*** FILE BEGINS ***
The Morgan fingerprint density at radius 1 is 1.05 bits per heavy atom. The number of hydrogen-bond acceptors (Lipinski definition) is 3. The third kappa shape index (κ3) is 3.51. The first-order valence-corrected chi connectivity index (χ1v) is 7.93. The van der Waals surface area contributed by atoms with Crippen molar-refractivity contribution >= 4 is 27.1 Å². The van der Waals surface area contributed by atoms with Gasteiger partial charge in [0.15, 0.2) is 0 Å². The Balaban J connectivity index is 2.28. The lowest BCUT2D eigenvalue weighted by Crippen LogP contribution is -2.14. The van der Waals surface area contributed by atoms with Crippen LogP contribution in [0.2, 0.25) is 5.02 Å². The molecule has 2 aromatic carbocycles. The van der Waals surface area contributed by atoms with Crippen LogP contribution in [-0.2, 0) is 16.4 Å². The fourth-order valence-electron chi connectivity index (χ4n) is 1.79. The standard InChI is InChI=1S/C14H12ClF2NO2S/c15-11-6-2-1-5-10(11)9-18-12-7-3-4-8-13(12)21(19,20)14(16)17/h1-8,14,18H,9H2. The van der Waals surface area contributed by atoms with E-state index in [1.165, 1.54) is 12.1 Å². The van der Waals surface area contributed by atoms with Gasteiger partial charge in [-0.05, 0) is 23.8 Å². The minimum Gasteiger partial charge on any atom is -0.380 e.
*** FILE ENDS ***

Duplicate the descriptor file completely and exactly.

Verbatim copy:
The Morgan fingerprint density at radius 1 is 1.05 bits per heavy atom. The number of hydrogen-bond acceptors (Lipinski definition) is 3. The third kappa shape index (κ3) is 3.51. The first-order valence-corrected chi connectivity index (χ1v) is 7.93. The van der Waals surface area contributed by atoms with Crippen molar-refractivity contribution >= 4 is 27.1 Å². The van der Waals surface area contributed by atoms with Gasteiger partial charge in [0.15, 0.2) is 0 Å². The Balaban J connectivity index is 2.28. The lowest BCUT2D eigenvalue weighted by Crippen LogP contribution is -2.14. The van der Waals surface area contributed by atoms with Crippen LogP contribution in [0.2, 0.25) is 5.02 Å². The molecule has 2 aromatic carbocycles. The van der Waals surface area contributed by atoms with Crippen LogP contribution in [-0.2, 0) is 16.4 Å². The fourth-order valence-electron chi connectivity index (χ4n) is 1.79. The standard InChI is InChI=1S/C14H12ClF2NO2S/c15-11-6-2-1-5-10(11)9-18-12-7-3-4-8-13(12)21(19,20)14(16)17/h1-8,14,18H,9H2. The van der Waals surface area contributed by atoms with E-state index in [1.165, 1.54) is 12.1 Å². The van der Waals surface area contributed by atoms with Gasteiger partial charge in [-0.05, 0) is 23.8 Å². The minimum Gasteiger partial charge on any atom is -0.380 e.